To commemorate American Bible Society’s 200th anniversary, the organization unveiled The Bible in America, a joint effort with Barna Group providing an in-depth review of its six years of research on behaviors and beliefs about the Bible from American Bible Society’s annual State of the Bible report. While many Americans still value the Bible, the number of skeptics is rising. The current reality is viewed by American Bible Society as an opportunity to develop new strategies for helping people overcome barriers to engagement with the Bible.
“As American Bible Society celebrates its 200th anniversary, we are spending much more time looking ahead than revisiting the past,”said Andrew Hood, director of communications for American Bible Society. “The Bible in America research provides valuable insights into how people are interacting with the Bible—and why they are not.”
Over the past six years, a majority of Americans, an average of 62 percent, have expressed a desire to read the Bible more. The Bible in America points to several other positive trends that showcase Americans’ high regard for the Bible:
- A two-thirds majority of adults believe the Bible contains everything a person needs to know in order to live a meaningful life.
- Two-thirds of adults hold an orthodox view of the Bible, believing it is the actual or inspired Word of God.
- Forty-four percent of Americans read the Bible at least once a month.
On average, eight out of 10 Americans consider the Bible to be sacred literature or a holy book.
- Most Americans, 64 percent, believe the Bible has more influence on humanity than any other text according to the 2016 State of the Bible data.
In contrast to trends about the Bible’s value, the number of Bible skeptics has increased to 22 percent in 2016, surpassing the number of Bible engaged people (now at 17 percent). Two key markers reveal how skepticism has risen and gained a stronger cultural foothold in America. These include declines in the following:
- American adults who believe the Bible is sacred literature (86 percent in 2011; 80 percent in 2016).
- Those who say the Bible is sufficient as a guide for meaningful living (77 percent in 2011; 67 percent in 2016).
Millennials in particular are driving these declines as the age group with the most respondents saying there were no books they considered sacred. Christian millennials, however, are very different than their non-Christian counterparts when it comes to Bible attitudes and behaviors.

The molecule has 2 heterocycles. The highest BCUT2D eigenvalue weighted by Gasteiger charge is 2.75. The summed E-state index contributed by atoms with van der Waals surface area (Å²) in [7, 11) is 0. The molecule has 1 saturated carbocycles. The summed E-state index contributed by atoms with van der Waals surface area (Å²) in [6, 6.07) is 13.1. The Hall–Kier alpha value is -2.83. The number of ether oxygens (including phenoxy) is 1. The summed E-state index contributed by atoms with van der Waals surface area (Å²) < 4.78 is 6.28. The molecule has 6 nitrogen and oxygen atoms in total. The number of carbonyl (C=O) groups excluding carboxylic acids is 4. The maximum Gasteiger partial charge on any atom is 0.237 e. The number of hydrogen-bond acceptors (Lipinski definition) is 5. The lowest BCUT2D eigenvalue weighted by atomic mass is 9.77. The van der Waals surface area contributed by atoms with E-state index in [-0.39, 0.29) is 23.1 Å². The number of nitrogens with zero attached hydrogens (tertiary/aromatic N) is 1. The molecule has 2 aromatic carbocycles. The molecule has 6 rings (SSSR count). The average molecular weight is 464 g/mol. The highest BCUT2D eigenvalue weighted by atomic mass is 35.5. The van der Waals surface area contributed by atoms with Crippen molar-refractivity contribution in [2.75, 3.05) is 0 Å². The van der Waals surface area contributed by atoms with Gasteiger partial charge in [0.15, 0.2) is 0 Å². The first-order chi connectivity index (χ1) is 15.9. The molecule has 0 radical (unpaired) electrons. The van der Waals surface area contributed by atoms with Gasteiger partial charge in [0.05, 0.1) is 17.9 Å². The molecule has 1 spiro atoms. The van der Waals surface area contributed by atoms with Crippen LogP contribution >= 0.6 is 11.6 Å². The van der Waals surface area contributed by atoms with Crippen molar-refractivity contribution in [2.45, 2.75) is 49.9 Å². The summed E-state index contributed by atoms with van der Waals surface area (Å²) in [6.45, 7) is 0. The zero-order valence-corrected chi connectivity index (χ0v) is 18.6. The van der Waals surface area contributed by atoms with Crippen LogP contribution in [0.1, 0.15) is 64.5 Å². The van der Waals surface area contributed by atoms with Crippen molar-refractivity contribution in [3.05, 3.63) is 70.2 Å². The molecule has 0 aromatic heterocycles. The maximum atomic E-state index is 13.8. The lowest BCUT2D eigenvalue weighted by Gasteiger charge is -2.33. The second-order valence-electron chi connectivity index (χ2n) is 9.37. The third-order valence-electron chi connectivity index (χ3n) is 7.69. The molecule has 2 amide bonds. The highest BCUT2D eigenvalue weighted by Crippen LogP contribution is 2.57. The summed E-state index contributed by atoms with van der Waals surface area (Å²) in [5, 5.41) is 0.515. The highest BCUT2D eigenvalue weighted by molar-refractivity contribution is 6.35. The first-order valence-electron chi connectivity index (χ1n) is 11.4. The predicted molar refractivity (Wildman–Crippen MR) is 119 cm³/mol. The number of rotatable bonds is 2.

- Christian millennials share similar beliefs and engage the Bible much the same as older generations.
- 69 percent believe the Bible contains everything a person needs to know to live a meaningful life.
- 63 percent would describe the Bible as “fact.”
- Non-Christian millennials are the most likely to be Bible skeptics and engage with the Bible the least.
- 62 percent have never read the Bible.
- 30 percent said the Bible is a useful book of moral teachings.
The percentage of American adults as a whole considered Bible friendly has declined (from 45 percent in 2011 to 37 percent in 2016), while the percentage of those identified as Bible neutral has stayed relatively the same (from 25 percent to 24 percent). In addition, the percentage of Americans who said there were no books they considered sacred doubled (from 7 to 14 percent).
“Looking at modern-day America, we see a country moving away—for decades now—from the foundational, biblical values so cherished by those who came before us,” said Roy Peterson, president and CEO of American Bible Society. “As we work together to address the skepticism of our day, now is our time to renew hope in the promises of God’s Word, to open the healing words of Scripture as people are battling extreme violence, poverty and oppression.”
Among other strategies, the ministry is leveraging technology to reach Americans wherever they are by using social media to deliver Scripture. It is also lending support to the development of a Bible-based online game for teens and administering the top-level domain .Bible.
“American Bible Society has a 10-year goal of seeing 100 million people in the U.S. regularly engaging with Scripture,” said Hood. “Our hope is that as more Americans recognize the value of reading the Bible and make time to engage with God’s Word, they will begin to see the transformation it can bring in their lives.”
For more information about The Bible in America (including additional demographic data) and the latest State of the Bible research,visit http://stateoftheBible.org.